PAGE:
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We who are given the gift of life, no matter how short or long it happens to be, do best by imbuing its every moment with meaningful actions that are complete, whole, and innocent. If we can have the strength to do so (and it is far from easy), then we, too, can one day face death with deeds that speak to our life's goodness and the way we lived it well.
-- Rabbi Aaron D. Panken, z’l
Over the weekend, Hebrew Union College-Jewish Institute of Religion (HUC-JIR), the Reform Movement’s seminary, announced that President Rabbi Aaron D. Panken, Ph.D., age 53, died tragically in the crash of a small plane he was piloting on Saturday, May 5. He served as the 12th president in HUC-JIR’s 143-year history.
Rabbi Panken was a distinguished rabbi and scholar, dedicated teacher, and exemplary leader of the Reform Movement for nearly three decades, and we are profoundly saddened by his untimely death. Within our archives we have found numerous articles, blog posts, and other materials authored by Rabbi Panken that offer ample evidence of his inspiring scholarship, leadership, humility, humor, and menschlichkeit.
It is our hope that through this compilation of some of his wisdom, he may be a teacher to us all.
In an interview for Reform Judaism magazine shortly after Rabbi Panken was installed as president of HUC-JIR, he shared this reflection about majoring in electrical engineering and why he transitioned to a career in Jewish life:
I realized that as an engineer, I would be spending the vast majority of my time in a laboratory with at most two or three other people. I wanted meaningful learning and the kind of interactions with people I’d enjoyed during my Jewish youth group days. I also felt that something else was missing – something I could only describe as “real work” within a community.
Rabbi Panken first joined the HUC-JIR faculty in 1995, and taught Rabbinic and Second Temple Literature, continuing to teach even after the HUC-JIR Board of Governors elected him president in 2013. In this webinar, he shares his expertise in Jewish writings generated during the period between the destruction of the First Temple and that of the Second Temple (586 B.C.E. and 70 C.E.), that led to new kinds of literary production that set the tone for Midrash and Talmud that followed.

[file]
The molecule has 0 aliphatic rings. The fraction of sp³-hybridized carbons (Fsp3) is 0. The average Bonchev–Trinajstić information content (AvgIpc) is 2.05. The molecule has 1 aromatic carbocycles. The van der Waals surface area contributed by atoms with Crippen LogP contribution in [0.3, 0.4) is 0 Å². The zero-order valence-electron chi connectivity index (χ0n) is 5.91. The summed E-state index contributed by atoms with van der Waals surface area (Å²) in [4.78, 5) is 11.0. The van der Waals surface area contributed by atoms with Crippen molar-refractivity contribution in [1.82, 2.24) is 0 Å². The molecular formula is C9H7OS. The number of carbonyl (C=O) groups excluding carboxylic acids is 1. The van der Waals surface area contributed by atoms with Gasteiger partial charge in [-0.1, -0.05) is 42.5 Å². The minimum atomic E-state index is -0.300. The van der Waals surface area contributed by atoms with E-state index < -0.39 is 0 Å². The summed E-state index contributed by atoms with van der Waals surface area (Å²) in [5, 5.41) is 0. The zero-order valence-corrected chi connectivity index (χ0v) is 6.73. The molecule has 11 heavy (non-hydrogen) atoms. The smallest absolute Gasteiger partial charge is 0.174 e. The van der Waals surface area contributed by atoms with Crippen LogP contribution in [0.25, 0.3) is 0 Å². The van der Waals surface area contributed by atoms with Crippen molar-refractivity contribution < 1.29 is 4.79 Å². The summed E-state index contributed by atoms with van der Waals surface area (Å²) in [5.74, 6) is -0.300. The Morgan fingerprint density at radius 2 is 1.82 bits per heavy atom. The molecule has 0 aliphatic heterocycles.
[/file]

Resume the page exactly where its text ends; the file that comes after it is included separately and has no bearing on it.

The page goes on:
An ohev Yisrael, a lover of Israel, much of Rabbi Panken’s writing focuses on this love. "Finding Unity in a Jerusalem Bomb Shelter" reflects on a unique and meaningful experience in an Israeli bomb shelter, and an op-ed in The Forward, “Why Are Israelis Lashing Out at Reform Jews?” expresses his desire for Reform Jews “to gain equal recognition and allow each and every human being the expression of personal religious ideals in freedom, respect and safety.” He expresses similar sentiments about equality – for Americans this time – in “No One’s Ancestry is Greater Than Anyone Else’s,” written several months after the 2016 presidential election.
Last December, Rabbi Panken addressed the Union for Reform Judaism 2017 Biennial convention, eloquently describing the critical role HUC-JIR alumni play in advancing an array of URJ initiatives, as well as endeavors in several of the Reform Movement's nearly 900 congregations in North America.
Rabbi Panken also once wrote the weekly commentaries for the 12 parshiyot in the Book of Genesis for the URJ’s Ten Minutes of Torah series. In his absence, may we take comfort now in reading his words of Torah:
May Rabbi Aaron Panken’s memory be for a blessing, now and always.
The funeral service for Rabbi Aaron Panken, Ph.D., z’l, will take place on Tuesday, May 8, at 1 p.m. at Westchester Reform Temple. A live webstream of the service will be available.